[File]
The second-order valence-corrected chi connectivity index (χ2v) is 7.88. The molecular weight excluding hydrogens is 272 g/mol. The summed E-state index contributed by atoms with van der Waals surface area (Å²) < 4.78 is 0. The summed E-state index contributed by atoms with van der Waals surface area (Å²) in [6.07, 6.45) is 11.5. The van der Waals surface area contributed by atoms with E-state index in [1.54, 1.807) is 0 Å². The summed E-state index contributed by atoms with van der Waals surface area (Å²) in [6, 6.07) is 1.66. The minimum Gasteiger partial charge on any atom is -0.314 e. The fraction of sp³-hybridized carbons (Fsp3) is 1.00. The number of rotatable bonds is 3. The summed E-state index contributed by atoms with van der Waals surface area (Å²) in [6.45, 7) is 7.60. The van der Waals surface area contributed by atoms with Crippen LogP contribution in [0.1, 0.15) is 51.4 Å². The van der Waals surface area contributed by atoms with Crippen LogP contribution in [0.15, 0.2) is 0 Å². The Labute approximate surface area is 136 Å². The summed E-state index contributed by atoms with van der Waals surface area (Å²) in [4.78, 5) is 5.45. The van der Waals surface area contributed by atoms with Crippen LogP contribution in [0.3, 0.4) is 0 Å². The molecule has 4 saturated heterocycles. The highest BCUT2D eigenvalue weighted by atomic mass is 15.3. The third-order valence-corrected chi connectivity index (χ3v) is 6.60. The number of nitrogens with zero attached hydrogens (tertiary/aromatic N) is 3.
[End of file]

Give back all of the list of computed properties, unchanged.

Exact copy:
The second-order valence-corrected chi connectivity index (χ2v) is 7.88. The molecular weight excluding hydrogens is 272 g/mol. The summed E-state index contributed by atoms with van der Waals surface area (Å²) < 4.78 is 0. The summed E-state index contributed by atoms with van der Waals surface area (Å²) in [6.07, 6.45) is 11.5. The van der Waals surface area contributed by atoms with E-state index in [1.54, 1.807) is 0 Å². The summed E-state index contributed by atoms with van der Waals surface area (Å²) in [6, 6.07) is 1.66. The minimum Gasteiger partial charge on any atom is -0.314 e. The fraction of sp³-hybridized carbons (Fsp3) is 1.00. The number of rotatable bonds is 3. The summed E-state index contributed by atoms with van der Waals surface area (Å²) in [6.45, 7) is 7.60. The van der Waals surface area contributed by atoms with Crippen LogP contribution in [0.1, 0.15) is 51.4 Å². The van der Waals surface area contributed by atoms with Crippen LogP contribution in [0.15, 0.2) is 0 Å². The Labute approximate surface area is 136 Å². The summed E-state index contributed by atoms with van der Waals surface area (Å²) in [4.78, 5) is 5.45. The van der Waals surface area contributed by atoms with Crippen LogP contribution in [0.3, 0.4) is 0 Å². The molecule has 4 saturated heterocycles. The highest BCUT2D eigenvalue weighted by atomic mass is 15.3. The third-order valence-corrected chi connectivity index (χ3v) is 6.60. The number of nitrogens with zero attached hydrogens (tertiary/aromatic N) is 3.